football fitness

Football fitness - The role of personal fitness in team success

What is the relationship between physical fitness and team success in football? Not as close as you might imagine. That is the conclusion reached by Scandinavian researchers following a study of 306 male players from 17 teams in the two highest divisions in Iceland – élite and first division – just before the start of the 1999 season.

Their aim was to study the relationship between physical fitness and team performance by comparing various indices of physical fitness between and within divisions with final league standing. The researchers also wanted to study differences in physical fitness between players in different positions.

Each coach selected the 18 best players from his team to participate and players were tested for the following variables:

  • peak oxygen uptake;
  • body composition;
  • leg extensor power;
  • jumping ability;
  • flexibility.

Only 153 players (50% of the total) participated in all of the tests, but the 301 players who took part in at least one of the tests were included in the analyses.

The researchers were also interested in the relationship between player injuries incurred during the season and team success, so team physical therapists were asked to record injuries on a special form during the season.

When comparing team averages between the élite league and the first division, the only difference observed was that the élite teams were taller. However, when individual player values were compared between divisions, significant differences were also observed for peak oxygen uptake (2.4% higher among the élite players) and body composition (10% fat among the élite players compared with 11.2% among first division players).

A significant relationship was observed between the team average for jump height (countermovement jump and standing jump) and team success, defined as final league standing. But non-significant trends were observed when examining the relationship between team success and team averages for leg extensor power and body composition.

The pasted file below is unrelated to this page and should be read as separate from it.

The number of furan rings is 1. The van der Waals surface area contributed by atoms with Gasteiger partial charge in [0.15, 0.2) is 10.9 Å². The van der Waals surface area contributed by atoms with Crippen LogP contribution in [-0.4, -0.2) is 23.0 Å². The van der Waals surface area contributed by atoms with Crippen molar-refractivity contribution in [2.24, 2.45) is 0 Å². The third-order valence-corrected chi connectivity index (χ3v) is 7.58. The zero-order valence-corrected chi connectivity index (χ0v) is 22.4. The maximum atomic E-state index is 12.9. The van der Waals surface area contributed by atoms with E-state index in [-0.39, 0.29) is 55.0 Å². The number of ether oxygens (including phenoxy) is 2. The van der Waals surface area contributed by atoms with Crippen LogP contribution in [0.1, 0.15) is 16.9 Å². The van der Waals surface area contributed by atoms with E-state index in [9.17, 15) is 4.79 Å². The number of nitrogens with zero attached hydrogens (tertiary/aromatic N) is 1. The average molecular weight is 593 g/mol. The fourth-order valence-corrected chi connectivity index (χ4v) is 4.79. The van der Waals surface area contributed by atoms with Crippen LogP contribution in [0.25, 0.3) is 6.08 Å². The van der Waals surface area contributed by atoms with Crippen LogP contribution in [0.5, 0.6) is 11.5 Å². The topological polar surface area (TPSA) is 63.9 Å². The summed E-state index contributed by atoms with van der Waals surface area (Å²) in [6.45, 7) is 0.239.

Finally, there was also a trend towards a better final league standing at the end of the season for teams that incurred fewer injuries during the season.

When making comparisons between players in different positions, goalkeepers were found to be significantly taller and heavier than outfield players, with greater range of movement in hip extension and knee flexion, but their peak oxygen uptake was lower than outfield players. Goalkeepers also displayed greater leg extensor power than midfielders and defenders, and lost less time due to injury.

Midfielders were older than strikers, defenders taller than midfielders and strikers more powerful than midfielders.

The researchers comment: ‘The main finding…was that surprisingly few differences were observed in the team average test values between or within the two highest male soccer divisions in Iceland. Moreover, the relationship between team average performance on the various tests and team success expressed as final league standing was generally weak. Finally, goalkeepers appeared to have a different fitness profile from the other player positions, whereas the three groups of outfield players were similar in their performance on the tests.’

The researchers conclude that their limited ability to predict team performance from physical fitness tests suggests that other factors may be more important, such as player technique, team tactics, psychological factors or injuries.

‘This does not mean,’ they hasten to add, ‘that a team with superior fitness would not have a definite advantage when playing an opponent with less physically fit players… Nevertheless, the ability to transform this fitness advantage to a real performance advantage would depend on a number of other factors, such as motivation, and technical and tactical skills.’

Med Sci Sports Exerc, vol 36, no 2, pp278-285, 2004

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